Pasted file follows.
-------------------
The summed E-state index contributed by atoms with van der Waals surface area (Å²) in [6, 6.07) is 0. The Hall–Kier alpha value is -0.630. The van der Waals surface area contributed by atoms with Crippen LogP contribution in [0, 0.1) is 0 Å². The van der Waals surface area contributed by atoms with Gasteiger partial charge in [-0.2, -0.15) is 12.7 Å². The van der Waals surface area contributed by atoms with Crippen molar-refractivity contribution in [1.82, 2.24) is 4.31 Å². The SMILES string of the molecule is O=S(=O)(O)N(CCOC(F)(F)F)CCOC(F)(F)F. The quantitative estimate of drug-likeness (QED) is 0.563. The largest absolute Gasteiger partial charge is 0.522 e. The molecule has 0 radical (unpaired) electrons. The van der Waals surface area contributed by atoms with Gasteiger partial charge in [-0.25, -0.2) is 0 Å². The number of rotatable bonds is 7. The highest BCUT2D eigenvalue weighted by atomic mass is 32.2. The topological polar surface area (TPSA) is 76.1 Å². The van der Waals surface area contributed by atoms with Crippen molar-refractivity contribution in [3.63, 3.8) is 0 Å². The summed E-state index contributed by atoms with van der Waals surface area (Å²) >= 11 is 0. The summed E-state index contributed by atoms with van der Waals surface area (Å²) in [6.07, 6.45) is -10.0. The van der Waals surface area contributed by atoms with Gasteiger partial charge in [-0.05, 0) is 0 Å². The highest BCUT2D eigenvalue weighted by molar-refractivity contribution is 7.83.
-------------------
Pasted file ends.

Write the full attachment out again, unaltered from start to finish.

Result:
The summed E-state index contributed by atoms with van der Waals surface area (Å²) in [6, 6.07) is 0. The Hall–Kier alpha value is -0.630. The van der Waals surface area contributed by atoms with Crippen LogP contribution in [0, 0.1) is 0 Å². The van der Waals surface area contributed by atoms with Gasteiger partial charge in [-0.2, -0.15) is 12.7 Å². The van der Waals surface area contributed by atoms with Crippen molar-refractivity contribution in [1.82, 2.24) is 4.31 Å². The SMILES string of the molecule is O=S(=O)(O)N(CCOC(F)(F)F)CCOC(F)(F)F. The quantitative estimate of drug-likeness (QED) is 0.563. The largest absolute Gasteiger partial charge is 0.522 e. The molecule has 0 radical (unpaired) electrons. The van der Waals surface area contributed by atoms with Gasteiger partial charge in [-0.25, -0.2) is 0 Å². The number of rotatable bonds is 7. The highest BCUT2D eigenvalue weighted by atomic mass is 32.2. The topological polar surface area (TPSA) is 76.1 Å². The van der Waals surface area contributed by atoms with Crippen molar-refractivity contribution in [3.63, 3.8) is 0 Å². The summed E-state index contributed by atoms with van der Waals surface area (Å²) >= 11 is 0. The summed E-state index contributed by atoms with van der Waals surface area (Å²) in [6.07, 6.45) is -10.0. The van der Waals surface area contributed by atoms with Gasteiger partial charge in [-0.05, 0) is 0 Å². The highest BCUT2D eigenvalue weighted by molar-refractivity contribution is 7.83.